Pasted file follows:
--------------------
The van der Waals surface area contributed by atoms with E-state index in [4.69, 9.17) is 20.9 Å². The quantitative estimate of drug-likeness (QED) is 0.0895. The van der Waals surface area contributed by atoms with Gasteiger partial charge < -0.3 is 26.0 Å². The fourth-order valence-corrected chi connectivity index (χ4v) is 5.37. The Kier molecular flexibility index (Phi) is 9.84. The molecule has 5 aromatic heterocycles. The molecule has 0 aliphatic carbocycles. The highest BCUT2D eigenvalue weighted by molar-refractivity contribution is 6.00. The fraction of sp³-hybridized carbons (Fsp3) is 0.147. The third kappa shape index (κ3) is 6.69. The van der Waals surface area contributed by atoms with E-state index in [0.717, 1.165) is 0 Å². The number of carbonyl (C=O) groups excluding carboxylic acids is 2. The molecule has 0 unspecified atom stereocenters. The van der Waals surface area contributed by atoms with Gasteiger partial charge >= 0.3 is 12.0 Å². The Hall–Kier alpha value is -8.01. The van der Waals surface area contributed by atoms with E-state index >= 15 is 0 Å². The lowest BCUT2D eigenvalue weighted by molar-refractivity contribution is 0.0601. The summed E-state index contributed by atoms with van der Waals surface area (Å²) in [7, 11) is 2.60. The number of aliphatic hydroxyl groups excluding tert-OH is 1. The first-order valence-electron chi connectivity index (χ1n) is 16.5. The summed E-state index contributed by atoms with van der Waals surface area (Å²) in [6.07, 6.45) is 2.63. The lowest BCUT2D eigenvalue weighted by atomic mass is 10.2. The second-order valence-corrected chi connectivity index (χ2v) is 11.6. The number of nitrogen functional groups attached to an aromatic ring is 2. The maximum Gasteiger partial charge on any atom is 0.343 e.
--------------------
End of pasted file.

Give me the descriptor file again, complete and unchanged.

The van der Waals surface area contributed by atoms with E-state index in [4.69, 9.17) is 20.9 Å². The quantitative estimate of drug-likeness (QED) is 0.0895. The van der Waals surface area contributed by atoms with Gasteiger partial charge < -0.3 is 26.0 Å². The fourth-order valence-corrected chi connectivity index (χ4v) is 5.37. The Kier molecular flexibility index (Phi) is 9.84. The molecule has 5 aromatic heterocycles. The molecule has 0 aliphatic carbocycles. The highest BCUT2D eigenvalue weighted by molar-refractivity contribution is 6.00. The fraction of sp³-hybridized carbons (Fsp3) is 0.147. The third kappa shape index (κ3) is 6.69. The van der Waals surface area contributed by atoms with E-state index in [0.717, 1.165) is 0 Å². The number of carbonyl (C=O) groups excluding carboxylic acids is 2. The molecule has 0 unspecified atom stereocenters. The van der Waals surface area contributed by atoms with Gasteiger partial charge >= 0.3 is 12.0 Å². The Hall–Kier alpha value is -8.01. The van der Waals surface area contributed by atoms with E-state index >= 15 is 0 Å². The lowest BCUT2D eigenvalue weighted by molar-refractivity contribution is 0.0601. The summed E-state index contributed by atoms with van der Waals surface area (Å²) in [7, 11) is 2.60. The number of aliphatic hydroxyl groups excluding tert-OH is 1. The first-order valence-electron chi connectivity index (χ1n) is 16.5. The summed E-state index contributed by atoms with van der Waals surface area (Å²) in [6.07, 6.45) is 2.63. The lowest BCUT2D eigenvalue weighted by atomic mass is 10.2. The second-order valence-corrected chi connectivity index (χ2v) is 11.6. The number of nitrogen functional groups attached to an aromatic ring is 2. The maximum Gasteiger partial charge on any atom is 0.343 e.